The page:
If you plan on tracking anonymous visitors from the browser and only calling identifyfrom your servers you’ll need to call alias for Kissmetrics and Mixpanel. That call links client-side anonymous visitors with server-side identified users. This isn’t recommended, but if you must go down this road, read the KissmetricsandMixpanel specific alias docs.

Common questions

There are a few things that might cause your numbers to be off.

Missing signups

The most common problem people run into when tracking new user signups client-side is that only a portion of their new users are showing up in reports.

Usually this is caused by the page redirecting or reloading before the tracking calls get the chance to leave the page. That’s why we recommend making those calls when the welcome page loads after the new user registers rather than trying to squeeze in the tracking calls on the signup page itself.

Anonymous history is lost

This is usually only an issue in Mixpanel, since it’s the only destination that requires a call to alias in the browser to link anonymous browsing history to a new identified user.

Remember that alias must be called before identify is called for that user. Even if you’re calling identify server-side, it can’t happen before the client-side alias.

When and how often to call identify

One of the most important things when it comes to tracking analytics is to identify the user. This is because when you call identify with analytics.js, we will cache the userId in the browser cookie and store all the user traits in local storage. We do this so that all your subsequent page or track calls will have the user data appended and properly attributed.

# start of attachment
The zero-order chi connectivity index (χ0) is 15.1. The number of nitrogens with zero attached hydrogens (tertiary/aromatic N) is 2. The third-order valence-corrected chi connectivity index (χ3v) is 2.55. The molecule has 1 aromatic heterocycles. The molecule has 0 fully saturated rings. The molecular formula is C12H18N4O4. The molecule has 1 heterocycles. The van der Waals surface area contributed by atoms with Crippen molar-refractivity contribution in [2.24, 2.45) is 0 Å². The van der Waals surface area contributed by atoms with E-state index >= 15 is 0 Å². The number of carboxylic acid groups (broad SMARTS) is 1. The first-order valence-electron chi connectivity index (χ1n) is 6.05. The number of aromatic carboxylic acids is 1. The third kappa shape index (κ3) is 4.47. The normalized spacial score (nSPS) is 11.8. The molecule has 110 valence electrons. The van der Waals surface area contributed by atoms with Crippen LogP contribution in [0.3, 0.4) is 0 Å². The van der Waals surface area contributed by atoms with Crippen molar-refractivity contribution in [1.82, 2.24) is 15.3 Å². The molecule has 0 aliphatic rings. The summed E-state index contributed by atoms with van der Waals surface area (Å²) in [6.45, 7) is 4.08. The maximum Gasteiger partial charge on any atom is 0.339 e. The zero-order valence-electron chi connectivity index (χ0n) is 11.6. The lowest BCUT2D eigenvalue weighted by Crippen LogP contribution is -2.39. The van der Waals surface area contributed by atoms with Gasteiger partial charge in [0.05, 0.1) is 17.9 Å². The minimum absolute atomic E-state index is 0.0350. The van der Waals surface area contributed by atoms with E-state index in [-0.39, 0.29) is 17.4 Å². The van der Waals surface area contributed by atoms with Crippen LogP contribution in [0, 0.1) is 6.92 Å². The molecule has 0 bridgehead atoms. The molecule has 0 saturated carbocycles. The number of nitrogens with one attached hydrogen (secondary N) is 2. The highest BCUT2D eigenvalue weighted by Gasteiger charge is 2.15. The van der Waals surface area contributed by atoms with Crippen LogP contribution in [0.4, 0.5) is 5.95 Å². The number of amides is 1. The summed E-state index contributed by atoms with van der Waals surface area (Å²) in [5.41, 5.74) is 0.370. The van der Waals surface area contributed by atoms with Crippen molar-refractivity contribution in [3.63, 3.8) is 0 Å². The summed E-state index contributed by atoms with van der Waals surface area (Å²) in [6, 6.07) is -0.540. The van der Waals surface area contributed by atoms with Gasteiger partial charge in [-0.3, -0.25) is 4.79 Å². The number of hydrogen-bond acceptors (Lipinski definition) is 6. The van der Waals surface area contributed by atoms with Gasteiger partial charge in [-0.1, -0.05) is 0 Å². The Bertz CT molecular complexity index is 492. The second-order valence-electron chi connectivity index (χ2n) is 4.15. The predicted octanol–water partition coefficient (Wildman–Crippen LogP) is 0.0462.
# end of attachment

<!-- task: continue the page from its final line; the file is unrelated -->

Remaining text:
Since analytics.js puts the userIdanonymousId, and traits in localStorage, you will want to be sure to call identify on the client if you are passing in the UUID value for the userId on the server. This way, subsequent track and page calls will stamp the userId value passed through the client-side identify call.

Note: The user data will remain cached until you explicitly clear the browser cache or call reset.

So don’t forget to call reset upon user log out!

Our recommendation for when and how often you should call identify is as follows:

  1. After a user registers

  2. After a user logs in

  3. Upon loading any pages that are accessible by a logged in user

The first two examples are pretty self-explanatory, but many might ask: why you would call identifyon every page load if we’re storing the userIdin the cookie?

Let’s imagine this scenario:

I log into your app. identify is called. For whatever reason, I close the browser and don’t return until later. There’s no way of knowing where I will reenter your app from. I could start my session from anywhere. And because there are many tools out there that require an initial identify call for certain features (e.g. Intercom chat widget) it’s important to tell your end tools who the user is when they first start their session. It’s better to be safe than sorry!

This page was last modified: 18 Sep 2020